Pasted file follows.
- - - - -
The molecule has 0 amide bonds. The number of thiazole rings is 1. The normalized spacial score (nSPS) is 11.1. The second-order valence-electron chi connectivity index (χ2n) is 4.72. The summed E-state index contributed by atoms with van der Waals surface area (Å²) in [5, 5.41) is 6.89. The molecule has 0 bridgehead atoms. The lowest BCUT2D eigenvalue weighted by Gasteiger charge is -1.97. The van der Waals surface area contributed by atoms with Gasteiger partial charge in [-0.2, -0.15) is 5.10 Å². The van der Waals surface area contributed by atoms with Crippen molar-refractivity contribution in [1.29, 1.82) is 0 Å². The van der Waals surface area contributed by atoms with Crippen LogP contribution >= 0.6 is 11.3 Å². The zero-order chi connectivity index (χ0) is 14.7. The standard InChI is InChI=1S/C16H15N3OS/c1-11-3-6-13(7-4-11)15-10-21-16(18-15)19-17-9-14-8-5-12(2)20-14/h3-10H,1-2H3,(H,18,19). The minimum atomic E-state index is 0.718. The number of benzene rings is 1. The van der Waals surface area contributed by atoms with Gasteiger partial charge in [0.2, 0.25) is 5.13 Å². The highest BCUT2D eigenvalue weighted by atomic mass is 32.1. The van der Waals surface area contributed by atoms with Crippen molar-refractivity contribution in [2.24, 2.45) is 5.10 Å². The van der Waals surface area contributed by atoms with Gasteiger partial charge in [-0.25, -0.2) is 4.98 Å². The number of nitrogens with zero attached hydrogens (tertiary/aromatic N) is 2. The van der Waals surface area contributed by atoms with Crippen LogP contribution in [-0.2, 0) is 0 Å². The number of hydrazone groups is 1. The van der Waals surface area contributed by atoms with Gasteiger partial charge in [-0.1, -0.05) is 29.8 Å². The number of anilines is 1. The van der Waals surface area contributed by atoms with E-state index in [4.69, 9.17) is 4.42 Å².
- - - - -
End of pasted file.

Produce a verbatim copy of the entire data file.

The molecule has 0 amide bonds. The number of thiazole rings is 1. The normalized spacial score (nSPS) is 11.1. The second-order valence-electron chi connectivity index (χ2n) is 4.72. The summed E-state index contributed by atoms with van der Waals surface area (Å²) in [5, 5.41) is 6.89. The molecule has 0 bridgehead atoms. The lowest BCUT2D eigenvalue weighted by Gasteiger charge is -1.97. The van der Waals surface area contributed by atoms with Gasteiger partial charge in [-0.2, -0.15) is 5.10 Å². The van der Waals surface area contributed by atoms with Crippen molar-refractivity contribution in [1.29, 1.82) is 0 Å². The van der Waals surface area contributed by atoms with Crippen LogP contribution >= 0.6 is 11.3 Å². The zero-order chi connectivity index (χ0) is 14.7. The standard InChI is InChI=1S/C16H15N3OS/c1-11-3-6-13(7-4-11)15-10-21-16(18-15)19-17-9-14-8-5-12(2)20-14/h3-10H,1-2H3,(H,18,19). The minimum atomic E-state index is 0.718. The number of benzene rings is 1. The van der Waals surface area contributed by atoms with Gasteiger partial charge in [0.2, 0.25) is 5.13 Å². The highest BCUT2D eigenvalue weighted by atomic mass is 32.1. The van der Waals surface area contributed by atoms with Crippen molar-refractivity contribution in [2.24, 2.45) is 5.10 Å². The van der Waals surface area contributed by atoms with Gasteiger partial charge in [-0.25, -0.2) is 4.98 Å². The number of nitrogens with zero attached hydrogens (tertiary/aromatic N) is 2. The van der Waals surface area contributed by atoms with Crippen LogP contribution in [-0.2, 0) is 0 Å². The number of hydrazone groups is 1. The van der Waals surface area contributed by atoms with Gasteiger partial charge in [-0.1, -0.05) is 29.8 Å². The number of anilines is 1. The van der Waals surface area contributed by atoms with E-state index in [4.69, 9.17) is 4.42 Å².